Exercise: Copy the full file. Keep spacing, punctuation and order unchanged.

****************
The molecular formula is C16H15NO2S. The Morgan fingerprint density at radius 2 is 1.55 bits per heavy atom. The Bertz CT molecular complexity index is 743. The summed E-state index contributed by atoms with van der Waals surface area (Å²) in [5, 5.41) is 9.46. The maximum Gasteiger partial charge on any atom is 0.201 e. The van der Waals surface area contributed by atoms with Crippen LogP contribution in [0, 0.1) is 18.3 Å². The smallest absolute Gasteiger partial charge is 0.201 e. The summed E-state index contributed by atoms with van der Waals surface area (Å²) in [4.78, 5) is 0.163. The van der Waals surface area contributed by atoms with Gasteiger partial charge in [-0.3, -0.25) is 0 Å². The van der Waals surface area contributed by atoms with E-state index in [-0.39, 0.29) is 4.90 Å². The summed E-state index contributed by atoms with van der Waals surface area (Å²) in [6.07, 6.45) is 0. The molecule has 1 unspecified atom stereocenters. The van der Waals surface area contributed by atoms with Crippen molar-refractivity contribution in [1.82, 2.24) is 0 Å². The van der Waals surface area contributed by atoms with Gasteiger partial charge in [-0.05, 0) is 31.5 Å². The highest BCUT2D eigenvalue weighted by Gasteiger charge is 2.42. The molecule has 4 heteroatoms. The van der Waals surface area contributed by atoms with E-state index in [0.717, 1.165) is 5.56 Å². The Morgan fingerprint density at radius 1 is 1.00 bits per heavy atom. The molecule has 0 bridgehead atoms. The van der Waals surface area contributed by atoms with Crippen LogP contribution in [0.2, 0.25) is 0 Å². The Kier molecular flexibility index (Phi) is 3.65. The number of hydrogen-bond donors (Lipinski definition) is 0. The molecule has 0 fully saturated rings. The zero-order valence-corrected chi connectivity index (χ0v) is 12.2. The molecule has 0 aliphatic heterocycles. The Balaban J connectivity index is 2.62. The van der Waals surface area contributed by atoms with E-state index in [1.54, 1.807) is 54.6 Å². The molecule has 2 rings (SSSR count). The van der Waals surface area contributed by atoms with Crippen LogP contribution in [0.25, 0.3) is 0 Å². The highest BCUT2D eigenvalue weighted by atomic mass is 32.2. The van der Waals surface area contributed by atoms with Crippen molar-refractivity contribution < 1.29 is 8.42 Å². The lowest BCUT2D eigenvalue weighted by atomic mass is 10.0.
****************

The molecular formula is C16H15NO2S. The Morgan fingerprint density at radius 2 is 1.55 bits per heavy atom. The Bertz CT molecular complexity index is 743. The summed E-state index contributed by atoms with van der Waals surface area (Å²) in [5, 5.41) is 9.46. The maximum Gasteiger partial charge on any atom is 0.201 e. The van der Waals surface area contributed by atoms with Crippen LogP contribution in [0, 0.1) is 18.3 Å². The smallest absolute Gasteiger partial charge is 0.201 e. The summed E-state index contributed by atoms with van der Waals surface area (Å²) in [4.78, 5) is 0.163. The van der Waals surface area contributed by atoms with Gasteiger partial charge in [-0.3, -0.25) is 0 Å². The van der Waals surface area contributed by atoms with E-state index in [-0.39, 0.29) is 4.90 Å². The summed E-state index contributed by atoms with van der Waals surface area (Å²) in [6.07, 6.45) is 0. The molecule has 1 unspecified atom stereocenters. The van der Waals surface area contributed by atoms with Crippen molar-refractivity contribution in [1.82, 2.24) is 0 Å². The van der Waals surface area contributed by atoms with Gasteiger partial charge in [-0.05, 0) is 31.5 Å². The highest BCUT2D eigenvalue weighted by Gasteiger charge is 2.42. The molecule has 4 heteroatoms. The van der Waals surface area contributed by atoms with E-state index in [0.717, 1.165) is 5.56 Å². The Morgan fingerprint density at radius 1 is 1.00 bits per heavy atom. The molecule has 0 bridgehead atoms. The van der Waals surface area contributed by atoms with Crippen LogP contribution in [0.2, 0.25) is 0 Å². The Kier molecular flexibility index (Phi) is 3.65. The number of hydrogen-bond donors (Lipinski definition) is 0. The molecule has 0 fully saturated rings. The zero-order valence-corrected chi connectivity index (χ0v) is 12.2. The molecule has 0 aliphatic heterocycles. The Balaban J connectivity index is 2.62. The van der Waals surface area contributed by atoms with E-state index in [1.54, 1.807) is 54.6 Å². The molecule has 2 rings (SSSR count). The van der Waals surface area contributed by atoms with Crippen LogP contribution in [0.25, 0.3) is 0 Å². The highest BCUT2D eigenvalue weighted by atomic mass is 32.2. The van der Waals surface area contributed by atoms with Crippen molar-refractivity contribution < 1.29 is 8.42 Å². The lowest BCUT2D eigenvalue weighted by atomic mass is 10.0.